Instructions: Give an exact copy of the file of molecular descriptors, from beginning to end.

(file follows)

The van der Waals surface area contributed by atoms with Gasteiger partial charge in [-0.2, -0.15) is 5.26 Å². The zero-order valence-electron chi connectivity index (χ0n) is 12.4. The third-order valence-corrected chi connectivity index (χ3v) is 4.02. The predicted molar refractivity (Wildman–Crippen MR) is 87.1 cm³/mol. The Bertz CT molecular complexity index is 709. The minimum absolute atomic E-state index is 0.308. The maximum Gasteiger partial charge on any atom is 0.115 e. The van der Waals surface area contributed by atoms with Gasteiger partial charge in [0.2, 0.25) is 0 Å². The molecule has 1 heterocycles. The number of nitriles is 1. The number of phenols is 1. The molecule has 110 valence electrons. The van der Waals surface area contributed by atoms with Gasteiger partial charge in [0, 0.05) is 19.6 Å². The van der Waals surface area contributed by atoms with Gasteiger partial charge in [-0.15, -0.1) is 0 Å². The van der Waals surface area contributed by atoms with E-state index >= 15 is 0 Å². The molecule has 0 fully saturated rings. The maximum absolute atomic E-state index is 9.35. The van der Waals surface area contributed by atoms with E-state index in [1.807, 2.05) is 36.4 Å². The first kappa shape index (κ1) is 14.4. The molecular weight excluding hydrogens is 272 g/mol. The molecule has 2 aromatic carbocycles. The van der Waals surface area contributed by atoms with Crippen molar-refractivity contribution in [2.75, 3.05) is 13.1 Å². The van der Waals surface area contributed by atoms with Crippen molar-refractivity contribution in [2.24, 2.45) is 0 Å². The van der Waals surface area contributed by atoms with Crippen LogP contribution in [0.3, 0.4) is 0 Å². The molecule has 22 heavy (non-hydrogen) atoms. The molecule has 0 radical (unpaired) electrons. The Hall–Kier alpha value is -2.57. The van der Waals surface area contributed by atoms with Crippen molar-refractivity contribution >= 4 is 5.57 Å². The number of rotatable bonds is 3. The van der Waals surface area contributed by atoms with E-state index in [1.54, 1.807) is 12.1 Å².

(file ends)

The van der Waals surface area contributed by atoms with Gasteiger partial charge in [-0.2, -0.15) is 5.26 Å². The zero-order valence-electron chi connectivity index (χ0n) is 12.4. The third-order valence-corrected chi connectivity index (χ3v) is 4.02. The predicted molar refractivity (Wildman–Crippen MR) is 87.1 cm³/mol. The Bertz CT molecular complexity index is 709. The minimum absolute atomic E-state index is 0.308. The maximum Gasteiger partial charge on any atom is 0.115 e. The van der Waals surface area contributed by atoms with Gasteiger partial charge in [0.2, 0.25) is 0 Å². The molecule has 1 heterocycles. The number of nitriles is 1. The number of phenols is 1. The molecule has 110 valence electrons. The van der Waals surface area contributed by atoms with Gasteiger partial charge in [0, 0.05) is 19.6 Å². The van der Waals surface area contributed by atoms with Gasteiger partial charge in [-0.15, -0.1) is 0 Å². The van der Waals surface area contributed by atoms with E-state index >= 15 is 0 Å². The molecule has 0 fully saturated rings. The maximum absolute atomic E-state index is 9.35. The van der Waals surface area contributed by atoms with E-state index in [1.807, 2.05) is 36.4 Å². The first kappa shape index (κ1) is 14.4. The molecular weight excluding hydrogens is 272 g/mol. The molecule has 2 aromatic carbocycles. The van der Waals surface area contributed by atoms with Crippen molar-refractivity contribution in [2.75, 3.05) is 13.1 Å². The van der Waals surface area contributed by atoms with Crippen molar-refractivity contribution in [2.24, 2.45) is 0 Å². The van der Waals surface area contributed by atoms with Crippen LogP contribution in [0.3, 0.4) is 0 Å². The molecule has 22 heavy (non-hydrogen) atoms. The molecule has 0 radical (unpaired) electrons. The Hall–Kier alpha value is -2.57. The van der Waals surface area contributed by atoms with Crippen molar-refractivity contribution >= 4 is 5.57 Å². The number of rotatable bonds is 3. The van der Waals surface area contributed by atoms with E-state index in [1.54, 1.807) is 12.1 Å².